New Entrepreneurship Clinic in High Demand
By John Masson
It's a hands-on world out there in the legal workplace, and the 10 Michigan Law students selected for January's inaugural class in the school's new Entrepreneurship Clinic are about to find out just how hands-on it is.
Drawing on business ideas created in the University of Michigan's top-ranked medical, business, and engineering schools—as well as in every other part of the Ann Arbor campus, including the Law School itself—the Entrepreneurship Clinic will employ law students to protect intellectual property interests, form proper business entities, and conduct the myriad other legal tasks associated with launching a new business. At the same time, the clinic will give law students the real-life experience they need to facilitate entrepreneurial growth after they graduate law school.
The clinic experience will be invaluable for law students about to graduate, said 3L Tom Stasi.
"You're going to be working as a lawyer pretty quickly after getting your diploma, so you want some experience working first-hand with clients," Stasi said. Even for students who work as summer associates at law firms, he added, that client interaction isn't usually available.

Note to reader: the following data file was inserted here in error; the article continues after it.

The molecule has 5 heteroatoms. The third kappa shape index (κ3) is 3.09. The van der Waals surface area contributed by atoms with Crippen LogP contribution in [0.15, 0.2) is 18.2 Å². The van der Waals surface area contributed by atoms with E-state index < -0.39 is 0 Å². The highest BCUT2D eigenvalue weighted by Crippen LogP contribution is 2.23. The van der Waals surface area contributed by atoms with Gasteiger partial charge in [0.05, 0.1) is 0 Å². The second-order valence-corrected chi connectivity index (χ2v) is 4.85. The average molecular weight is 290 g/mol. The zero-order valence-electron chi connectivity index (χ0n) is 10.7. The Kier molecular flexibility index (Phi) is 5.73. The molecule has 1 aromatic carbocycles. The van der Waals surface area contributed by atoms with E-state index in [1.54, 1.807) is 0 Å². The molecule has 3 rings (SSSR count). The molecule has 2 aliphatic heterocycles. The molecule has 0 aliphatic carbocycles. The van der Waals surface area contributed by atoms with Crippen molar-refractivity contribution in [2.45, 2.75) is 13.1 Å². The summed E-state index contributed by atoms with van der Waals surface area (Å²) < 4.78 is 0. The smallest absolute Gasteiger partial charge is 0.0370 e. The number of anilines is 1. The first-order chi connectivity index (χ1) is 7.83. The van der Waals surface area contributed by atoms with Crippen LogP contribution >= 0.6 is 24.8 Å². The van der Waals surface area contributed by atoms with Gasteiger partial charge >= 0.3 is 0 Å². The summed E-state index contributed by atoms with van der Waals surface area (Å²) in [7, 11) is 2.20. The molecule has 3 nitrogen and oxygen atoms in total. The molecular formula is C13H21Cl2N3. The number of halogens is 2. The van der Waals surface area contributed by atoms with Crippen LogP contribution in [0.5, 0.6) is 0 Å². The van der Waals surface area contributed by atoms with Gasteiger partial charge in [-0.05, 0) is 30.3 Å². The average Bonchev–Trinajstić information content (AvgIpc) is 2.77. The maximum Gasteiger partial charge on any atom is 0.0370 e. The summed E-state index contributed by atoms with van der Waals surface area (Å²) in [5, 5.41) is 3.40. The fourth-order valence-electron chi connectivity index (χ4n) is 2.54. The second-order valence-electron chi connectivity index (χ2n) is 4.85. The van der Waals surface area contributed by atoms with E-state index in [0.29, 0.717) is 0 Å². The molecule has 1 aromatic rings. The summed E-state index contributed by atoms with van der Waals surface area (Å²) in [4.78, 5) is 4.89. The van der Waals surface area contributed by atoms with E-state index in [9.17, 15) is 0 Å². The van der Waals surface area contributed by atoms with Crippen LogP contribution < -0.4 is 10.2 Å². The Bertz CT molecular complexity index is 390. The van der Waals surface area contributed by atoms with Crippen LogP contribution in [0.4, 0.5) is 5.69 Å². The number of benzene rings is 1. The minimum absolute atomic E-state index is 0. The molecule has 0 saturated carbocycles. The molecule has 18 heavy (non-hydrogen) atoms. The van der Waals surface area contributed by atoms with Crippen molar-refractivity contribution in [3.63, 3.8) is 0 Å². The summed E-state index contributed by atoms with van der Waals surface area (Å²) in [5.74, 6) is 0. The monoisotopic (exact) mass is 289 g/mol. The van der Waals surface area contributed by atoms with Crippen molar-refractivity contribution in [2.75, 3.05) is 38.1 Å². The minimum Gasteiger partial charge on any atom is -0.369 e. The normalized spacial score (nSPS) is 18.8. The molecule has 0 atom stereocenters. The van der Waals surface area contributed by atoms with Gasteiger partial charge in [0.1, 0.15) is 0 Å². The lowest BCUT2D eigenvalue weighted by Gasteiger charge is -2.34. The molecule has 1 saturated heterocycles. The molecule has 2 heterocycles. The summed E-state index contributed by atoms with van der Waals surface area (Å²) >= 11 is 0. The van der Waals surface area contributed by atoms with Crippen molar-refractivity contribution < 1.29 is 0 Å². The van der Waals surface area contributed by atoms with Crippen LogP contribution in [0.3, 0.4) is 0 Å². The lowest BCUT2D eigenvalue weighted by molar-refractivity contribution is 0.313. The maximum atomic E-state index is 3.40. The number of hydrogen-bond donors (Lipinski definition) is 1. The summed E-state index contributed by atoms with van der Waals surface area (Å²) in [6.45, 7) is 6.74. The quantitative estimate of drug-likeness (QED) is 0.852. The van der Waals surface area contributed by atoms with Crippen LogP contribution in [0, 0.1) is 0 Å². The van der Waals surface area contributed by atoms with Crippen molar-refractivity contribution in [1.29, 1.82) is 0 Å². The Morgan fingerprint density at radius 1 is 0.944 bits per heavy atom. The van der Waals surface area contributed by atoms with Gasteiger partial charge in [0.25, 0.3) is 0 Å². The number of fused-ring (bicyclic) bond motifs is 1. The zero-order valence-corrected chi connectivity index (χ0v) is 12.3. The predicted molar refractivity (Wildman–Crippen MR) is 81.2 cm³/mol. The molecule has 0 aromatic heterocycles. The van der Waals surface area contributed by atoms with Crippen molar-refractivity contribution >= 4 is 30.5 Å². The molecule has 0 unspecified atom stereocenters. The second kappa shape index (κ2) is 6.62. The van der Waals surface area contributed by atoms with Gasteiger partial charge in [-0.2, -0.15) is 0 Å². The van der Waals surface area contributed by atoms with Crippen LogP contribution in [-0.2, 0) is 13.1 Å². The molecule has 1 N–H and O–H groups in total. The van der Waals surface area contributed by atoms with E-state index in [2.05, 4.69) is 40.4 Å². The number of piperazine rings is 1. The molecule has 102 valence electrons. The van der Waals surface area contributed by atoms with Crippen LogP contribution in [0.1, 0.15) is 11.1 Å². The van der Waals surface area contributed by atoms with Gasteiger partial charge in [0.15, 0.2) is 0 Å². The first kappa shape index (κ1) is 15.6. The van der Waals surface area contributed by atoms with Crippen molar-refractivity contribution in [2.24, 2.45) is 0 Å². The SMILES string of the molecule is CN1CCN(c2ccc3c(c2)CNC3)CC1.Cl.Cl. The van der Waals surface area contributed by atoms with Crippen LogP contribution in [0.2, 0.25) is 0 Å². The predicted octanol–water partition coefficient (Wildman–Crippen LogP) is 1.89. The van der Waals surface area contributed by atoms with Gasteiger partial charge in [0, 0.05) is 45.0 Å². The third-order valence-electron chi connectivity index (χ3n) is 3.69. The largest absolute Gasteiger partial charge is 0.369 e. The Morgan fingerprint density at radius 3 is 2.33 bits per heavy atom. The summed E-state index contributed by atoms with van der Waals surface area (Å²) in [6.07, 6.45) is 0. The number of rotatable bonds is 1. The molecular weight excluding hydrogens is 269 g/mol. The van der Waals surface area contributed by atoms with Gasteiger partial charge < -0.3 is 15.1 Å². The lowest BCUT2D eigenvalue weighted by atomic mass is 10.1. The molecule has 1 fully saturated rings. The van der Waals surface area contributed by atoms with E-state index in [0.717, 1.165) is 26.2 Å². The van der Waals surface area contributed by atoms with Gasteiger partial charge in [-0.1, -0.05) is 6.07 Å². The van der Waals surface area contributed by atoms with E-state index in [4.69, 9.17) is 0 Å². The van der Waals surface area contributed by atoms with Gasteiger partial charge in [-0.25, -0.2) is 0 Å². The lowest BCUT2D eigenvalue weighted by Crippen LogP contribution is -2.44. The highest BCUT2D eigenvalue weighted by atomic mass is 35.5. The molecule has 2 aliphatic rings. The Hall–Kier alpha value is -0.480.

"It's like playing varsity versus playing JV," he explained. "Summer associates are on the varsity team, but they're not on the field. When you're in a clinic, it's like playing on the JV—you get a lot more playing time."
There are other possibilities for students, as well, said Prof. Dana Thompson, '99, the clinic director.
"Some law students may get the entrepreneurial bug themselves," she said. "Students are such an ideal group to work with on entrepreneurial projects. They really see things in an entirely different light."
The clinic, a key component in the Law School's Zell Entrepreneurship and Law Program (ZEAL), will also be taught by Prof. Bryce Pilz, a Michigan Law grad (2000) who earned an undergraduate degree in engineering from the University (1997) as well.
Both professors say law students' response to the new clinic has been astounding. Fifty-five students listed it as their top choice for the initial 10 seats—more than did so for any of the Law School's 13 other clinics, Thompson said. As the clinic ramps up, the number of available seats will grow to 24.
The reason for all that interest, according to Pilz, is clear. The employment landscape is changing—not just for lawyers—and students know it. As a result, a new entrepreneurial spirit is developing as students pursue their own business ideas.
"Top schools like Michigan used to be feeders for established companies," Pilz said "But students now are much more entrepreneurial. The DNA of the University of Michigan is changing. We're going to have a lot of great clients to work with, because the talent is here. It's always been here."
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